Our findings raise questions about how our current norms of scientific credit may favor certain individuals or groups. For instance, the bibliometric h index (h such that a scholar authored h papers that have been cited at least h times) has gained popularity, in part due to its correlation with other indicators of academic success such as National Academy membership or Nobel prize laureateship (Hirsch 2005). However, this concordance may reflect that the h index is consistent with biases in scientific recognition processes (Kelly and Jennions 2007). Furthermore, in the present age of highly collaborative science, authorship can be difficult to interpret. Noncontributor authors (authors who may have provided data, materials, or funding, but made no intellectual or practical contribution) are presented in an estimated 35% of publications in biology, while nonauthors, particularly technicians, are estimated to contribute to 56% of publications in biology (Jabbehdari and Walsh 2017). Because scientific roles (e.g., technician, student, or principal investigator) are related to social factors (e.g., gender, race, class background, and nationality), contributions from particular groups likely remain obscured.

In the two cases where we have specific information, without a clear path to persist in science, women APs left science to care for children and spouses (W. Hill, personal communication and M. Wu, personal communication). Today, the path for graduate students to advance still tends to favor men (Blickenstaff 2005; Martinez et al. 2007). It is fitting that our analysis is in computational population genetics because, while womens representation in evolutionary biology has dramatically improved in the past decades (Wellenreuther and Otto 2016), women are still underrepresented in population genetics (Telis 2017) and computational biology (Bonham and Stefan 2017).

The field of population genetics that we have studied here was chosen because it is our own field, not because we had a prior expectation that this particular field would reveal significant hidden contributions by women. Since we do find that women scientists contributions to this field were often obscured, we speculate that, rather than being rare, this may be a general trend. It would therefore be interesting to test this further in other scientific fields. When contributions are hidden, this exaggerates perceptions that women are minor participants in work in STEM (science, technology, engineering, and mathematics) fields. Because perceiving underrepresentation in the field can impact a womans performance (Steele 1997; Cheryan et al. 2015), improving awareness of womens contributions may play a role in improving gender equity.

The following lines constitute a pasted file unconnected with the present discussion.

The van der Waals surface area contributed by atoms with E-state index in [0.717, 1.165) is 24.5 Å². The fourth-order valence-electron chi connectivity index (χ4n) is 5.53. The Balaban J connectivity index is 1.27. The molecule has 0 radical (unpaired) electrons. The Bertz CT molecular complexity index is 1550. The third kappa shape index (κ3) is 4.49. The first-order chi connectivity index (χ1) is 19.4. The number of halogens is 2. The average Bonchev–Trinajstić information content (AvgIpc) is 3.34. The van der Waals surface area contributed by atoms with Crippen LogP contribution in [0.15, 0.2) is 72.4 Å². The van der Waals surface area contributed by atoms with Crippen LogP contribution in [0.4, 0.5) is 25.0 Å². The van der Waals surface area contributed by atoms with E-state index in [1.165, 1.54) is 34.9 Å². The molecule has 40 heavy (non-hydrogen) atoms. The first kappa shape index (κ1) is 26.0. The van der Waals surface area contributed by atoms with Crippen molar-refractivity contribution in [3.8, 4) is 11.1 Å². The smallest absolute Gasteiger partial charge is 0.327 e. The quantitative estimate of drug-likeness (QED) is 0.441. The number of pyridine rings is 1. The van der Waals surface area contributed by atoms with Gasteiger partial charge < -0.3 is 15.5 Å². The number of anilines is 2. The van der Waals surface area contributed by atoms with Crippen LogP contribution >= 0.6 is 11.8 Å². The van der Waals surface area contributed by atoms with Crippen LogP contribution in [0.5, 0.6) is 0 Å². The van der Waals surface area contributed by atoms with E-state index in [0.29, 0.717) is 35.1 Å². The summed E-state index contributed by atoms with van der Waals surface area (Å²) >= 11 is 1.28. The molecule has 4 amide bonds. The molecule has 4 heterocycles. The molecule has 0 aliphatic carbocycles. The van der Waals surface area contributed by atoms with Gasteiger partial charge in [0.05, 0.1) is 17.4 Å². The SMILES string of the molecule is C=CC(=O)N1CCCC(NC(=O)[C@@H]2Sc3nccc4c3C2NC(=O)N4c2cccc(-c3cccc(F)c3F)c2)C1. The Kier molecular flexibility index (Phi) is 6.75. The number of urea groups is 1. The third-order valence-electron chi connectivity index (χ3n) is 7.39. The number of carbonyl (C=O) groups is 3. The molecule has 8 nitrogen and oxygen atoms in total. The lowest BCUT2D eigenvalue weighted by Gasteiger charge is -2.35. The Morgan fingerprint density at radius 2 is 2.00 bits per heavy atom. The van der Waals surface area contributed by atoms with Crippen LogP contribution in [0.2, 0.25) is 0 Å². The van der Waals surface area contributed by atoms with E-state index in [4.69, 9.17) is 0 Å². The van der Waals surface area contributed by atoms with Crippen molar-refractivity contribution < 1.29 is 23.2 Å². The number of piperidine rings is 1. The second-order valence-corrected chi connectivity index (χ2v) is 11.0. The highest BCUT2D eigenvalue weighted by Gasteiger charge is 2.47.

We thank Michael DeGiorgio, Tracey Heath, Emily Jane McTavish, Fergal Casey, Rasmus Nielsen, and Pleuni Pennings for constructive comments on an earlier version of this manuscript; Michael Turelli, Jim Harner, and Michael Rose for helping identify the genders of ambiguously named acknowledged programmers; and Margaret Wu and Bill Hill for information that shaped our research. This work was funded by San Francisco Building Infrastructure Leading to Diversity National Institutes of Health grant number 1UL1-GM-118985, National Institutes of Health grant 1R35GM128946-01, and E.H.-S. was supported by National Science Foundation grant NSF-DEB-1557151. The authors declare no competing interests.

Author contributions: conceptualization: E.H.-S. and R.V.R.; methodology: E.H.-S. and R.V.R.; data curation: E.C., F.C., S.K.D., A.L., E.L.B., R.-J.R., and R.T.; investigation: S.K.D., A.L., E.L.B., R.-J.R., R.V.R., and R.T.; writing: S.K.D., E.H.-S., A.L., E.L.B., R.-J.R., R.V.R., and R.T.; and supervision: E.H.-S. and R.V.R.

Available freely online through the author-supported open access option.